What the DLM 21 Mesh does have going for it is a nifty hinge mechanism for the glass side panel, so no fiddling with thumb screws, speaking of the back side panel thumbscrews are not captive, which is a shame. There is room for 4 hard drives: You can install two 2.5” drives on the side and 2 3.5” drives in the removable cage behind the PSU shroud—that’s right removable. Additionally, the feet are also removable making this a highly customizable little case should you want to mod it. Finally, the DLM 21 Mesh supports 330mm length GPUs and 165mm tall CPU coolers. It’s mostly white with some black, which is great as I’m going for a Black and White + RGB look with this build.

Because the DLM 21 Mesh is pretty costly and comes with 0 fans, I can't really recommend it at the price I paid for it--$72. I can, however, definitely recommend the Phanteks P360A (especially in white with a black interior) as this case will easily support all the components in this build, costs about the same, BUT comes with 2 ARGB fans and the PCI slot covers are re-usable. I've also done a review on it, which you can watch here: https://youtu.be/zqY1Q2LenwI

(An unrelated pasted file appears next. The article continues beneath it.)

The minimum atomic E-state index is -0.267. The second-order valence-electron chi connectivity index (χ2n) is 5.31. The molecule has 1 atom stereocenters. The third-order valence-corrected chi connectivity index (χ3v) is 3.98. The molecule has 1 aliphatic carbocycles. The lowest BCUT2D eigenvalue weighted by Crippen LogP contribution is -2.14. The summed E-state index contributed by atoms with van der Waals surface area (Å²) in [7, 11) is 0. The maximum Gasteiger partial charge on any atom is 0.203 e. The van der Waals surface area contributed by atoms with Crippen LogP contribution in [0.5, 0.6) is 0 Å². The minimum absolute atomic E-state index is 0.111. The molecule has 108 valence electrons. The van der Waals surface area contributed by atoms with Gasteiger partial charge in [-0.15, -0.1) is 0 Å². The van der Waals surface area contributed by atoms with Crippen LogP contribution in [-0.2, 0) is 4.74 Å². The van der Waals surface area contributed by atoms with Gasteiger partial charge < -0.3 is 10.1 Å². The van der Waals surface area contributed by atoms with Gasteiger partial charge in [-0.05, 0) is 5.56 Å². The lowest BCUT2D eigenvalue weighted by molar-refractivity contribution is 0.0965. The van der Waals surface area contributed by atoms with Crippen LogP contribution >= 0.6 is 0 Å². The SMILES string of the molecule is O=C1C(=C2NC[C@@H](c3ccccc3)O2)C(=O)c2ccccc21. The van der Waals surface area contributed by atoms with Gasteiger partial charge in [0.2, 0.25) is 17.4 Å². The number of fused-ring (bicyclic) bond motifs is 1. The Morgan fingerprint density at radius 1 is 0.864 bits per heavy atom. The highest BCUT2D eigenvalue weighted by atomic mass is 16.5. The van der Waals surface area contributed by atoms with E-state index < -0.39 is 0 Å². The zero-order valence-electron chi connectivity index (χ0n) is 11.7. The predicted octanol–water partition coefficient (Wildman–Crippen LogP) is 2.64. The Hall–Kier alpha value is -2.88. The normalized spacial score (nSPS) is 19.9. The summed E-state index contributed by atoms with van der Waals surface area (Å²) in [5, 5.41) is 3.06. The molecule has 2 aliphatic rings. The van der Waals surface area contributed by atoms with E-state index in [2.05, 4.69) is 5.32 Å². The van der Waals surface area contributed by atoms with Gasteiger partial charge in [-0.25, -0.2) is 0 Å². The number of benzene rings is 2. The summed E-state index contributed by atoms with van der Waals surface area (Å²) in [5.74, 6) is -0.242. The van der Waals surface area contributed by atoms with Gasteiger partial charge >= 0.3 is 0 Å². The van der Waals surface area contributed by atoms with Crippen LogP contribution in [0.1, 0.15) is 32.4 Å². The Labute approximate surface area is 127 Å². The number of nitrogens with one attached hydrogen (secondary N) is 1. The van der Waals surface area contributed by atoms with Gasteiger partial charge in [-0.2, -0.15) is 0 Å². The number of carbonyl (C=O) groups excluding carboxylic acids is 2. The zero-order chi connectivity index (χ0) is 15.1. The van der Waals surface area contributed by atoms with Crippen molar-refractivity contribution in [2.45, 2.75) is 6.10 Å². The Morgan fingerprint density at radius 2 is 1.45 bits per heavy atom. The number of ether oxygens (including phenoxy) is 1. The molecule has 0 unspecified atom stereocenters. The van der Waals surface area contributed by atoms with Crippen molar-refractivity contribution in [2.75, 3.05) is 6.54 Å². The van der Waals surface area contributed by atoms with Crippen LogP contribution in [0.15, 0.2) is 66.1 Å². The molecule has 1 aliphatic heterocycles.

Powering this computer is the EVGA B5 750W 80+ Bronze PSU. It’s fully modular, and reasonably priced at around the $65-70 mark. If you want to go with an 80+ Gold PSU, which I wouldn’t blame you if you did, expect to pay around $40-55 more.

750W is plenty to power this PC as the current estimated power draw is around 389W. I personally like to have a PSU that’s nearly double what the draw is so the PSU can maintain its efficiency. Of course, you’d be fine going with a 650 or 700W PSU which could also save you some money.


Because no fans come with the darkFlash DLM21 Mesh, I am using a 3-pack of Asia Horse’s Magic N’ ARGB fans. I’ve used Asia Horse in the past, so when these went on sale for $25.00, I figure I’d try them. After opening them up to get a look, I will say they look cool, but they don’t necessarily feel good. They’re a bit flimsy compared to the other Asia Horse fans I used which were the FS9001-ARGB. These Magic N’ ARGB fans come with a controller and hub which is good as the non-standard connectors they use means I can’t directly plug them into the 3-pin ARGB headers on the motherboard or control them via Gigabyte’s Fusion software.

With regards to performance and noise, the fans perform well. They move a lot of air for without being too loud at the lowest speed.